“It’s important to point out we’re entering very perilous territory,” Kilhefner said.  With the leaked draft of the U.S. Supreme Court opinion presaging the reversal of women’s reproductive freedoms established in Roe v. Wade, it is becoming clearer that even the most hard-won rights are not irrevocable, he noted. 

It’s a lesson “that Harry Hay used to tell me,” Kilhefner said, referring to the late activist who co-founded America’s first gay rights group, the Mattachine Society, as well as the Radical Faeries movement, of which Kilhefner is also a co-founder. It is intersectional; this idea that progress can backslide, that the fight for justice and equality is ongoing in perpetuity. Black people worked at all levels of the federal government until President Woodrow Wilson came to power and imposed a form of Jim Crow segregation, eroding much of the progress toward racial justice that had been made in the decades prior, Kilhefner noted. 

Looking backward to move forward 

It is important to acknowledge the historical significance of LA’s first Pride celebration in 1970 to fully understand the importance of its return to Hollywood Boulevard this year. 

“The 1970 parade was largely created through Gay Liberation Front in LA,” Kilhefner explained. “We were contacted by leaders in the New York Gay Liberation Movement who said, ‘we think it’s important that first anniversary of Stonewall be commemorated.’” Stonewall, of course, refers to the series of riots that took place over three days in New York City’s West Greenwich Village around the mafia-owned bar, the Stonewall Inn in June of 1969 that are widely credited with inaugurating the modern LGBTQ+ rights movement.

LAPD Chief of Police Edward M. Davis in 1975

“We needed a permit from the Los Angeles Police Department to hold this march on Hollywood Boulevard,” Kilhefner said. Then LAPD Chief of Police Edward M. Davis refused, arguing that to do so would set a precedent obliging him to award permits to prostitutes and thieves and others engaged in lawless conduct. Kilhefner explained, “We took it to the ACLU, and eventually the judge forced the LAPD to give us a permit.”

Reporting in the Los Angeles Times turned what would have been a sparsely attended march into an mega-event with 30,000 spectators and marchers, Kilhefner chuckled. “It provided momentum to us pioneers,” allowing activists to push the gay liberation agenda from the closets to the streets – attaining a degree of visibility that was critically important for building momentum to fight for LGBTQ+ civil rights. 

The very first LA Pride parade June 1970, Hollywood Blvd (Photo credit: Archives of the Los Angeles Times)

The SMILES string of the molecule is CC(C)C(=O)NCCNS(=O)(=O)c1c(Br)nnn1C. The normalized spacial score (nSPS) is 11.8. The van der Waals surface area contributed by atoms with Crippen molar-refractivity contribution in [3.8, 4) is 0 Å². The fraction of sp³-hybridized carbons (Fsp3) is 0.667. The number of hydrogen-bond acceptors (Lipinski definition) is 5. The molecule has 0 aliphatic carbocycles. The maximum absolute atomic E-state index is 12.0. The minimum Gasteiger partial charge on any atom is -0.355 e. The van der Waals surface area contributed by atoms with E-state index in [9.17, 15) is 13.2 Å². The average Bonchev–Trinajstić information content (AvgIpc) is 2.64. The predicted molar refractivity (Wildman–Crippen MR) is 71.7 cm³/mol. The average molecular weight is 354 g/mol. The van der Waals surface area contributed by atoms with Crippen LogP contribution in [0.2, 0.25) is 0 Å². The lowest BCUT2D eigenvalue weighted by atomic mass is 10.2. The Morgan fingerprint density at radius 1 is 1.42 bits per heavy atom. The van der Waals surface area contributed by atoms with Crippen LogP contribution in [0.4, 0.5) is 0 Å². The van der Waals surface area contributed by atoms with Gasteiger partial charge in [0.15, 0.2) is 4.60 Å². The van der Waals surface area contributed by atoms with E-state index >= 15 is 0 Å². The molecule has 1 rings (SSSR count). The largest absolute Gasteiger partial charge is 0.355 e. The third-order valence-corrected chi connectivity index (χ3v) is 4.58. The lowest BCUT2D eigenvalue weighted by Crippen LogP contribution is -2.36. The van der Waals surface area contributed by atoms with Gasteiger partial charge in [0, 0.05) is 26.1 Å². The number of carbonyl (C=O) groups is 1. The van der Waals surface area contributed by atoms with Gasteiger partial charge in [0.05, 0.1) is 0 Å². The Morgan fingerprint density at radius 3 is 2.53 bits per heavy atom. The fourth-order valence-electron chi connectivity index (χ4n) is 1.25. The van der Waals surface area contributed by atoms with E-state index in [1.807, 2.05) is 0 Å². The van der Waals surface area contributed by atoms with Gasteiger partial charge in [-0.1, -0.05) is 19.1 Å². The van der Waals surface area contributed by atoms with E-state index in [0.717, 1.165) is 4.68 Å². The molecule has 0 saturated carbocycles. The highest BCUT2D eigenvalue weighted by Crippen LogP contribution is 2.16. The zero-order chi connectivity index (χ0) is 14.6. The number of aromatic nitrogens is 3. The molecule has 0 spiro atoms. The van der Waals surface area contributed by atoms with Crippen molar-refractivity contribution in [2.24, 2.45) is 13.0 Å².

Nearly five years after that first march, Davis was Invited to the 1975 celebrations. He declined in a letter in which he wrote, “I would much rather celebrate ‘GAY CONVERSION WEEK’ which I will gladly sponsor when the medical practitioners in this country find a way to convert gays to heterosexuals.”

Young people push for a different direction for Pride

Rainbow capitalism, as it is often derisively called, has long been associated with Pride celebrations, in cities from LA to Key West and across the globe including cities like Tokyo. It is now, as evidenced by these tweets and others highlighted in this story in The New York Times, fertile ground for jokes – a possible harbinger that young people want something different and more substantive from Pride than a show of solidarity from Exxon Mobil.  

Kilhefner has seen the emergence, and then the saturation, of corporate actors in Pride celebrations, which he considers tantamount to the co-opting of gay liberation for capitalist gains by members of the ruling class. “There were some people who felt it was progress” to see parade floats from multinational companies. “By and large, this has changed,” Kilhefner said. 

“I spend a lot of time listening to young people and I’m impressed by their understanding of race and class issues in this country,” he said. “There’s been a radical shift in consciousness. The younger generation has become more militant as well as sharper about race and class.”

“We are beginning to see pushback,” he said. When employees at the Walt Disney Company flagged their objections to the company’s contributions to legislators and others responsible for Florida’s “Don’t Say Gay” bill, “it smelled like gay liberation.” 

Likewise, in Los Angeles, young people fighting for justice “see themselves as being engaged in guerrilla warfare,” Kilhefner said. “It’s David versus Goliath.”

This Mail Chimp mailing is produced cooperatively by Don Kilhefner and Danny Battista.
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Don Kilhefner, Ph.D., All rights reserved.